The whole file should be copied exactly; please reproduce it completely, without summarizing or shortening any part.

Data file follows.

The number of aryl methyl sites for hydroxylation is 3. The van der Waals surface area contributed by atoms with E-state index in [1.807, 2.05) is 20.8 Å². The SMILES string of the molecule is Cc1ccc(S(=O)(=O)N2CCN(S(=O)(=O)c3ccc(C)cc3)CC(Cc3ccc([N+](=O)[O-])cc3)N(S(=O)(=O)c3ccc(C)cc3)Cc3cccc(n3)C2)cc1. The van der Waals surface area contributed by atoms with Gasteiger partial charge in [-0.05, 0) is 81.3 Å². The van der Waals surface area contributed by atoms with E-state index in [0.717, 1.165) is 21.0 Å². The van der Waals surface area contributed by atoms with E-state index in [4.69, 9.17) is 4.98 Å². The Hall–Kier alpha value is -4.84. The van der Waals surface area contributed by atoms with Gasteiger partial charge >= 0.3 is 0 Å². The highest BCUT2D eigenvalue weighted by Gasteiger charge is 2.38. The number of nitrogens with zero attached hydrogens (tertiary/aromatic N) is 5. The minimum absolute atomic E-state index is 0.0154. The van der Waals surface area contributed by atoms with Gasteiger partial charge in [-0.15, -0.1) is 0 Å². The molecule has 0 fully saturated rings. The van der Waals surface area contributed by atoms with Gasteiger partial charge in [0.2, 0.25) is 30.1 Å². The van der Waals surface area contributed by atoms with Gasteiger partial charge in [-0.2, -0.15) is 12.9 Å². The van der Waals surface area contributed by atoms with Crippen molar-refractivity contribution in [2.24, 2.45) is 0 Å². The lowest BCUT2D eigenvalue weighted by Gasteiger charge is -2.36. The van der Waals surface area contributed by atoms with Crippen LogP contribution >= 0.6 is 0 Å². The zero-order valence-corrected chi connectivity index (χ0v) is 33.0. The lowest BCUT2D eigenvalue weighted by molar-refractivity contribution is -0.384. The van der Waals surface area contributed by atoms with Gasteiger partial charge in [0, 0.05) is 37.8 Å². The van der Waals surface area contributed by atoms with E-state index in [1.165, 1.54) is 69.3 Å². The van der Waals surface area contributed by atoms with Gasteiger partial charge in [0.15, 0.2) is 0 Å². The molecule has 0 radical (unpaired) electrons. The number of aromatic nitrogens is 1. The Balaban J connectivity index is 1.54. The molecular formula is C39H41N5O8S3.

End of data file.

The number of aryl methyl sites for hydroxylation is 3. The van der Waals surface area contributed by atoms with E-state index in [1.807, 2.05) is 20.8 Å². The SMILES string of the molecule is Cc1ccc(S(=O)(=O)N2CCN(S(=O)(=O)c3ccc(C)cc3)CC(Cc3ccc([N+](=O)[O-])cc3)N(S(=O)(=O)c3ccc(C)cc3)Cc3cccc(n3)C2)cc1. The van der Waals surface area contributed by atoms with Gasteiger partial charge in [-0.05, 0) is 81.3 Å². The van der Waals surface area contributed by atoms with E-state index in [0.717, 1.165) is 21.0 Å². The van der Waals surface area contributed by atoms with E-state index in [4.69, 9.17) is 4.98 Å². The Hall–Kier alpha value is -4.84. The van der Waals surface area contributed by atoms with Gasteiger partial charge >= 0.3 is 0 Å². The highest BCUT2D eigenvalue weighted by Gasteiger charge is 2.38. The number of nitrogens with zero attached hydrogens (tertiary/aromatic N) is 5. The minimum absolute atomic E-state index is 0.0154. The van der Waals surface area contributed by atoms with Gasteiger partial charge in [-0.15, -0.1) is 0 Å². The molecule has 0 fully saturated rings. The van der Waals surface area contributed by atoms with Gasteiger partial charge in [0.2, 0.25) is 30.1 Å². The van der Waals surface area contributed by atoms with Gasteiger partial charge in [-0.2, -0.15) is 12.9 Å². The van der Waals surface area contributed by atoms with Crippen molar-refractivity contribution in [2.24, 2.45) is 0 Å². The lowest BCUT2D eigenvalue weighted by Gasteiger charge is -2.36. The van der Waals surface area contributed by atoms with Crippen LogP contribution >= 0.6 is 0 Å². The zero-order valence-corrected chi connectivity index (χ0v) is 33.0. The lowest BCUT2D eigenvalue weighted by molar-refractivity contribution is -0.384. The van der Waals surface area contributed by atoms with Gasteiger partial charge in [0, 0.05) is 37.8 Å². The van der Waals surface area contributed by atoms with E-state index in [1.165, 1.54) is 69.3 Å². The van der Waals surface area contributed by atoms with Gasteiger partial charge in [0.15, 0.2) is 0 Å². The molecule has 0 radical (unpaired) electrons. The number of aromatic nitrogens is 1. The Balaban J connectivity index is 1.54. The molecular formula is C39H41N5O8S3.